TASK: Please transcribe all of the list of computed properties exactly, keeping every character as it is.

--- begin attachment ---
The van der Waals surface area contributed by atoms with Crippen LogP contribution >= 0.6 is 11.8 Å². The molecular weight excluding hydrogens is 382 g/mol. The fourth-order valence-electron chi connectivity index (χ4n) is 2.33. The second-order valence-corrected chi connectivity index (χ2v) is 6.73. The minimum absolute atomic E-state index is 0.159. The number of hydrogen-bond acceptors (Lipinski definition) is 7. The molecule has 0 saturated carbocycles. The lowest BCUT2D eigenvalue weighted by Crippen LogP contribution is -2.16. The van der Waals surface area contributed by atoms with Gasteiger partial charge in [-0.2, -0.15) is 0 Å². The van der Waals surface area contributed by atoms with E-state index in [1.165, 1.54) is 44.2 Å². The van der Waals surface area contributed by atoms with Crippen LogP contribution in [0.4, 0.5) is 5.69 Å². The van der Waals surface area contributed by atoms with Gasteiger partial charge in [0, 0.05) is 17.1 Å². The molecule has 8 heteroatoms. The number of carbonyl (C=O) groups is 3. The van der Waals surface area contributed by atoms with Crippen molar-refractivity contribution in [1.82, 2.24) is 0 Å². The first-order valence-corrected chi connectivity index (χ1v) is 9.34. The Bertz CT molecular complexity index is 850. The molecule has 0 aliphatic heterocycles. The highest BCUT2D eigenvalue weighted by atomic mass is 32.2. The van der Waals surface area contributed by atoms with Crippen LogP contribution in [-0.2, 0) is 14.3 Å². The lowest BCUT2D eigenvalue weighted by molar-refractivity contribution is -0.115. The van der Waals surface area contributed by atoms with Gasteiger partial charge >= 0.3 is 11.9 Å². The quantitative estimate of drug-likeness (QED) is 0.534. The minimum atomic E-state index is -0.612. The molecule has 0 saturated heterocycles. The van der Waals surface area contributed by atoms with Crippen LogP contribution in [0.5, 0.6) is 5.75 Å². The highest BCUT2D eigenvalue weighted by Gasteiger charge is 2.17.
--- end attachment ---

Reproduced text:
The van der Waals surface area contributed by atoms with Crippen LogP contribution >= 0.6 is 11.8 Å². The molecular weight excluding hydrogens is 382 g/mol. The fourth-order valence-electron chi connectivity index (χ4n) is 2.33. The second-order valence-corrected chi connectivity index (χ2v) is 6.73. The minimum absolute atomic E-state index is 0.159. The number of hydrogen-bond acceptors (Lipinski definition) is 7. The molecule has 0 saturated carbocycles. The lowest BCUT2D eigenvalue weighted by Crippen LogP contribution is -2.16. The van der Waals surface area contributed by atoms with Gasteiger partial charge in [-0.2, -0.15) is 0 Å². The van der Waals surface area contributed by atoms with E-state index in [1.165, 1.54) is 44.2 Å². The van der Waals surface area contributed by atoms with Crippen LogP contribution in [0.4, 0.5) is 5.69 Å². The van der Waals surface area contributed by atoms with Gasteiger partial charge in [0, 0.05) is 17.1 Å². The molecule has 8 heteroatoms. The number of carbonyl (C=O) groups is 3. The van der Waals surface area contributed by atoms with Crippen molar-refractivity contribution in [1.82, 2.24) is 0 Å². The first-order valence-corrected chi connectivity index (χ1v) is 9.34. The Bertz CT molecular complexity index is 850. The molecule has 0 aliphatic heterocycles. The highest BCUT2D eigenvalue weighted by atomic mass is 32.2. The van der Waals surface area contributed by atoms with Crippen LogP contribution in [-0.2, 0) is 14.3 Å². The lowest BCUT2D eigenvalue weighted by molar-refractivity contribution is -0.115. The van der Waals surface area contributed by atoms with Gasteiger partial charge >= 0.3 is 11.9 Å². The quantitative estimate of drug-likeness (QED) is 0.534. The minimum atomic E-state index is -0.612. The molecule has 0 saturated heterocycles. The van der Waals surface area contributed by atoms with Crippen LogP contribution in [0.5, 0.6) is 5.75 Å². The highest BCUT2D eigenvalue weighted by Gasteiger charge is 2.17.